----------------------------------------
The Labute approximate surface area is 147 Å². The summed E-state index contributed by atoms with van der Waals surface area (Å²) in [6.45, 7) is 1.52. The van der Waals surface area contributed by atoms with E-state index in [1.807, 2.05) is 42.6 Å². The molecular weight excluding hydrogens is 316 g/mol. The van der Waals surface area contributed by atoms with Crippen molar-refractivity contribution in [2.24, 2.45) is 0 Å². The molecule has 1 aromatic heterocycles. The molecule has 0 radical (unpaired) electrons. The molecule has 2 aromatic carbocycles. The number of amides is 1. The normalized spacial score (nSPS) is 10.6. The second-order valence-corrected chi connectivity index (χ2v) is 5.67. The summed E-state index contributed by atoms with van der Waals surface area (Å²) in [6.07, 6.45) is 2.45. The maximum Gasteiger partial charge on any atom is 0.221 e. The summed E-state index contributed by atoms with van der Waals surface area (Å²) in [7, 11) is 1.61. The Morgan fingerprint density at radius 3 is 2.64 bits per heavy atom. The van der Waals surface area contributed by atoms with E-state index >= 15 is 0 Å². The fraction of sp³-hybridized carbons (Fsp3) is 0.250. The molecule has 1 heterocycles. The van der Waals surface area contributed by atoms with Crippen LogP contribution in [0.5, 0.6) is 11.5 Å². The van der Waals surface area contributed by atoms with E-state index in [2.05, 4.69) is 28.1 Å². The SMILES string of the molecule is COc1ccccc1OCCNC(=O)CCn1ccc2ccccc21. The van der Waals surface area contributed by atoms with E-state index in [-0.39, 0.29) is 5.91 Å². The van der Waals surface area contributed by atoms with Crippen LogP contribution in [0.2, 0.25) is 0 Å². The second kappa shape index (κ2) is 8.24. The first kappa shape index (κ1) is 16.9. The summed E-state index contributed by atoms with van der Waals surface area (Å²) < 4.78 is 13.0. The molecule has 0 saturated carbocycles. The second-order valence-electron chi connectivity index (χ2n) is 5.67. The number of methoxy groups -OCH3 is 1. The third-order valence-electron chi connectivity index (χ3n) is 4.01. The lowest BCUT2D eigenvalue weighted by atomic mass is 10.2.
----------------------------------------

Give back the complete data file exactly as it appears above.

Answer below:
The Labute approximate surface area is 147 Å². The summed E-state index contributed by atoms with van der Waals surface area (Å²) in [6.45, 7) is 1.52. The van der Waals surface area contributed by atoms with E-state index in [1.807, 2.05) is 42.6 Å². The molecular weight excluding hydrogens is 316 g/mol. The van der Waals surface area contributed by atoms with Crippen molar-refractivity contribution in [2.24, 2.45) is 0 Å². The molecule has 1 aromatic heterocycles. The molecule has 0 radical (unpaired) electrons. The molecule has 2 aromatic carbocycles. The number of amides is 1. The normalized spacial score (nSPS) is 10.6. The second-order valence-corrected chi connectivity index (χ2v) is 5.67. The summed E-state index contributed by atoms with van der Waals surface area (Å²) in [6.07, 6.45) is 2.45. The maximum Gasteiger partial charge on any atom is 0.221 e. The summed E-state index contributed by atoms with van der Waals surface area (Å²) in [7, 11) is 1.61. The Morgan fingerprint density at radius 3 is 2.64 bits per heavy atom. The van der Waals surface area contributed by atoms with E-state index >= 15 is 0 Å². The fraction of sp³-hybridized carbons (Fsp3) is 0.250. The molecule has 1 heterocycles. The van der Waals surface area contributed by atoms with Crippen LogP contribution in [0.5, 0.6) is 11.5 Å². The van der Waals surface area contributed by atoms with E-state index in [2.05, 4.69) is 28.1 Å². The SMILES string of the molecule is COc1ccccc1OCCNC(=O)CCn1ccc2ccccc21. The van der Waals surface area contributed by atoms with E-state index in [-0.39, 0.29) is 5.91 Å². The van der Waals surface area contributed by atoms with Crippen LogP contribution in [0.2, 0.25) is 0 Å². The second kappa shape index (κ2) is 8.24. The first kappa shape index (κ1) is 16.9. The summed E-state index contributed by atoms with van der Waals surface area (Å²) < 4.78 is 13.0. The molecule has 0 saturated carbocycles. The second-order valence-electron chi connectivity index (χ2n) is 5.67. The number of methoxy groups -OCH3 is 1. The third-order valence-electron chi connectivity index (χ3n) is 4.01. The lowest BCUT2D eigenvalue weighted by atomic mass is 10.2.